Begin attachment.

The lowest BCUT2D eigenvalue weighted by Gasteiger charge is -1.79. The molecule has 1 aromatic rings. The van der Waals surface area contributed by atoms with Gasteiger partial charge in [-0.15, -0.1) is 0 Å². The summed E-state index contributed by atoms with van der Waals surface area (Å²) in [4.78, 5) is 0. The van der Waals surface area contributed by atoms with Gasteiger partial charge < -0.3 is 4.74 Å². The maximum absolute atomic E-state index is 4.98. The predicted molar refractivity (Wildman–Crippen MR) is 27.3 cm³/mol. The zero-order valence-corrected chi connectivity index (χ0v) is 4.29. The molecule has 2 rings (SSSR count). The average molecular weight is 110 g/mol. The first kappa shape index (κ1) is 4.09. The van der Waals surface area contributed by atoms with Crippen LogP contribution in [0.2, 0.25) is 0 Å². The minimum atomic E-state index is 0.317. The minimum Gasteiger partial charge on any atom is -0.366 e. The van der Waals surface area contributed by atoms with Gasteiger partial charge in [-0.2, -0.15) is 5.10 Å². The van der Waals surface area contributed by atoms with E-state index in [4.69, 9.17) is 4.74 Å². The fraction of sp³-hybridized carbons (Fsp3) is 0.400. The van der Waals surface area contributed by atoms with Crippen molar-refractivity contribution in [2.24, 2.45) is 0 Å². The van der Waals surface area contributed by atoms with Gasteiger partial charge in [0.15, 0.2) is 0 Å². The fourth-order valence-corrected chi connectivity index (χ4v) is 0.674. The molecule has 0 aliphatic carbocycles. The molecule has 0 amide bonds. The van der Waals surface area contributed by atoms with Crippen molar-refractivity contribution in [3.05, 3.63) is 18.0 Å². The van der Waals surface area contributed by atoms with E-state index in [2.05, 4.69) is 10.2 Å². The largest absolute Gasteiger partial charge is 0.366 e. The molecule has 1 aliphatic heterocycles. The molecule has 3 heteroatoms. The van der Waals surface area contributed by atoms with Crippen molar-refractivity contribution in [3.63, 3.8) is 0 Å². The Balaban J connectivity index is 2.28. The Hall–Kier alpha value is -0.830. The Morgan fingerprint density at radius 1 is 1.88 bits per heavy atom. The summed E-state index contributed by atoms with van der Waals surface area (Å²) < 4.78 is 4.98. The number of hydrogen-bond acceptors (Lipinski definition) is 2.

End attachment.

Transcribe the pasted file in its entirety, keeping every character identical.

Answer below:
The lowest BCUT2D eigenvalue weighted by Gasteiger charge is -1.79. The molecule has 1 aromatic rings. The van der Waals surface area contributed by atoms with Gasteiger partial charge in [-0.15, -0.1) is 0 Å². The summed E-state index contributed by atoms with van der Waals surface area (Å²) in [4.78, 5) is 0. The van der Waals surface area contributed by atoms with Gasteiger partial charge < -0.3 is 4.74 Å². The maximum absolute atomic E-state index is 4.98. The predicted molar refractivity (Wildman–Crippen MR) is 27.3 cm³/mol. The zero-order valence-corrected chi connectivity index (χ0v) is 4.29. The molecule has 2 rings (SSSR count). The average molecular weight is 110 g/mol. The first kappa shape index (κ1) is 4.09. The van der Waals surface area contributed by atoms with Crippen LogP contribution in [0.2, 0.25) is 0 Å². The minimum atomic E-state index is 0.317. The minimum Gasteiger partial charge on any atom is -0.366 e. The van der Waals surface area contributed by atoms with Gasteiger partial charge in [-0.2, -0.15) is 5.10 Å². The van der Waals surface area contributed by atoms with E-state index in [4.69, 9.17) is 4.74 Å². The fraction of sp³-hybridized carbons (Fsp3) is 0.400. The van der Waals surface area contributed by atoms with Crippen molar-refractivity contribution in [2.24, 2.45) is 0 Å². The van der Waals surface area contributed by atoms with Gasteiger partial charge in [0.15, 0.2) is 0 Å². The fourth-order valence-corrected chi connectivity index (χ4v) is 0.674. The molecule has 0 aliphatic carbocycles. The molecule has 0 amide bonds. The van der Waals surface area contributed by atoms with Crippen molar-refractivity contribution in [3.05, 3.63) is 18.0 Å². The van der Waals surface area contributed by atoms with E-state index in [2.05, 4.69) is 10.2 Å². The largest absolute Gasteiger partial charge is 0.366 e. The molecule has 1 aliphatic heterocycles. The molecule has 3 heteroatoms. The van der Waals surface area contributed by atoms with Crippen molar-refractivity contribution in [3.63, 3.8) is 0 Å². The Balaban J connectivity index is 2.28. The Hall–Kier alpha value is -0.830. The Morgan fingerprint density at radius 1 is 1.88 bits per heavy atom. The summed E-state index contributed by atoms with van der Waals surface area (Å²) < 4.78 is 4.98. The number of hydrogen-bond acceptors (Lipinski definition) is 2.